Two years ago, Manchester City missed a penalty in an autumn draw with Liverpool but had no need to rue it when they went on to win the league.
They can but hope history repeats itself. If there was something both unexpected and cruel in the excellent Kevin de Bruyne proving the culprit, there was also an unfortunate action replay.
The last player to fail to even hit the target with a Premier League spot kick was Riyad Mahrez in that 2018 stalemate at Anfield. It felt potentially costly then and, again, City eschewed the chance to register a statement win. In a game of two penalties, only Mohamed Salah scored from 12 yards.
De Bruyne nevertheless was the catalyst for a comeback. Liverpool’s terrific start had set Jurgen Klopp on course to become the first manager to register 10 wins against Pep Guardiola. Instead, he had to settle for a first point in four league visits to the Etihad Stadium.
The draw felt fair in a terrific game featuring some brilliant football. The high-speed attacking illustrated why they have been England’s two best sides over the last three years and, if this was a relatively low-scoring affair, that was attributable to some defiant defending. For City, Ruben Dias and Aymeric Laporte passed their greatest test as a partnership so far.
Their task was rendered all the tougher as Klopp had gone on the offensive. It may be early to strike a knockout blow in the title race, but he picked a side with plenty of punch.
If Klopp’s principal decision had seemed to revolve around Roberto Firmino and Diogo Jota, he resolved it by playing both. It gave Liverpool a bold look, with four out-and-out forwards. The commitment to attack was apparent within the first 40 seconds, when Firmino sprang the offside trap.
That early statement of intent was rewarded with the lead. Kyle Walker had conceded a penalty against Leicester and gave away another in similar circumstances, cutting across Sadio Mane and catching him. Salah powered his penalty past Ederson.
And yet such matches tend to come with a touch of controversy, and this was no exception. City were irritated that Jota had not been penalised for a foul on Raheem Sterling just outside the Liverpool box seconds earlier; for them, it had unwanted echoes of Fabinho’s opener at Anfield last season, just after City had been denied a penalty.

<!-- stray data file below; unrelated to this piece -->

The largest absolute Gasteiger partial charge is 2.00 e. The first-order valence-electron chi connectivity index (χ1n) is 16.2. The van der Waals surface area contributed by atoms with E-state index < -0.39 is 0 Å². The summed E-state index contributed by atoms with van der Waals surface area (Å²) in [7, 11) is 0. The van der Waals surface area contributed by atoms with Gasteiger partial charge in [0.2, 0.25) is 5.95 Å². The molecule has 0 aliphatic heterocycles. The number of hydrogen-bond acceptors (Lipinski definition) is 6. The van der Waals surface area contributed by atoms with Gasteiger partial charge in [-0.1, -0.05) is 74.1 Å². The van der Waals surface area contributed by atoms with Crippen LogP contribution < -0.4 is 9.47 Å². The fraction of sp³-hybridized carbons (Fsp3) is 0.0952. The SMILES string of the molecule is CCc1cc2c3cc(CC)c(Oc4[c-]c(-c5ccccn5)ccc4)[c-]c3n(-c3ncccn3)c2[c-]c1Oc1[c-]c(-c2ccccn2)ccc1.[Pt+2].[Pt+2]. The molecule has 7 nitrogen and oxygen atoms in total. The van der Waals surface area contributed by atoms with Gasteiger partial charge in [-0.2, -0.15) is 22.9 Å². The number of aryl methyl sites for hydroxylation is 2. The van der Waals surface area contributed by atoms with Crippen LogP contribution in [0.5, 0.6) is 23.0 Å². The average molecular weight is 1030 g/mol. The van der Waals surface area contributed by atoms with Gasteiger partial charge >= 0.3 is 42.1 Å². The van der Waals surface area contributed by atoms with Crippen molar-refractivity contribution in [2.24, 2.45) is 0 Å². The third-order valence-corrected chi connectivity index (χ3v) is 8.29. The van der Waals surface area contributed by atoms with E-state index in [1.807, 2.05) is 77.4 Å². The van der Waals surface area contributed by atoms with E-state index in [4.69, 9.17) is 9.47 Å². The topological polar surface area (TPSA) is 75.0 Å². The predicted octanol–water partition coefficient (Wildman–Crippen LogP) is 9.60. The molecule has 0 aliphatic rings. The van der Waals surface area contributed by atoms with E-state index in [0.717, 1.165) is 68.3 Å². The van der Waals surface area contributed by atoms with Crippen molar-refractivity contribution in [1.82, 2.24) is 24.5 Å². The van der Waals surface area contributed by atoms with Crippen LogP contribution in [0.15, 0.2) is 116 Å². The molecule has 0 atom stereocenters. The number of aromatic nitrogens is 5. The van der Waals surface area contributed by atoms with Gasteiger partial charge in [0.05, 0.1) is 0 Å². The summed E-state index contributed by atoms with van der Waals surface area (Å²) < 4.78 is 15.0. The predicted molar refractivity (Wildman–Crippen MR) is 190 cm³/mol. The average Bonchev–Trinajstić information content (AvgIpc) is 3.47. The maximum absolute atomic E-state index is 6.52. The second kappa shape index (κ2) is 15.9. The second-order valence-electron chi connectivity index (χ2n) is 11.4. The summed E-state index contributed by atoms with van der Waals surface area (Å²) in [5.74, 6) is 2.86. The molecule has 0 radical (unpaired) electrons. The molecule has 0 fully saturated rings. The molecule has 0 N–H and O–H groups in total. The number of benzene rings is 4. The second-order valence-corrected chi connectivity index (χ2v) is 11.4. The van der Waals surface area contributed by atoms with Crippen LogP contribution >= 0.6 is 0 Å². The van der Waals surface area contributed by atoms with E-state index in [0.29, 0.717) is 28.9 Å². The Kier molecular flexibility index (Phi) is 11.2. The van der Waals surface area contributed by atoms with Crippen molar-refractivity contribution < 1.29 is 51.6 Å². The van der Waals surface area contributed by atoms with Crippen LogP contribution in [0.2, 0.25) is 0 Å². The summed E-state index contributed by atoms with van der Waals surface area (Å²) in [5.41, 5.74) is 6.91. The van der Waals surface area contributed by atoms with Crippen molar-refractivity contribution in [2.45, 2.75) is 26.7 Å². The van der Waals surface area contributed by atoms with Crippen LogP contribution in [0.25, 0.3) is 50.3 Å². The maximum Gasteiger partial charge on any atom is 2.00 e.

Referee Craig Pawson had tried to play an advantage, but it is an understatement to say that none materialised for City.
It took them time to respond from that setback. It took City 25 minutes to conjure a chance, but when they did it was a fine one, created in wonderful fashion. De Bruyne bent a low cross to the on-rushing Sterling at the far post. He eyed just a second league goal against his old employers, but Alisson made a point-blank block.
It was, though, an illustration of the danger of De Bruyne. City’s assist king added his sixth in four games with a pass on the turn to Gabriel Jesus. The Brazilian’s first touch left Trent Alexander-Arnold on his backside. His second was a shot that he poked past Alisson.
Three games into his interrupted season, Jesus has three goals and Guardiola was justified for parachuting him back into the team.
Then De Bruyne’s influence was apparent again as his cross struck the left arm of Joe Gomez. Pawson initially ignored City’s appeals, then heeded VAR’s advice to go to the monitor and view the incident. He awarded the spot kick but De Bruyne dragged his effort wide of the post. It was only the second missed penalty of his career.
Each had the opportunity to edge ahead again. Ederson saved a shot from the overlapping Alexander-Arnold and redeemed himself with a stop from Jota after his poor punch created the opportunity.
But the finest chance fell to City and Jesus. Joao Cancelo is showing an ability to fashion chances from left-back and when he crossed, Jesus ghosted unmarked into space, only to head wide. Liverpool’s defence, already without the injured Virgil van Dijk, was depleted further when Alexander-Arnold limped off so they could take solace in their solidity when City’s push for a winner was in vain.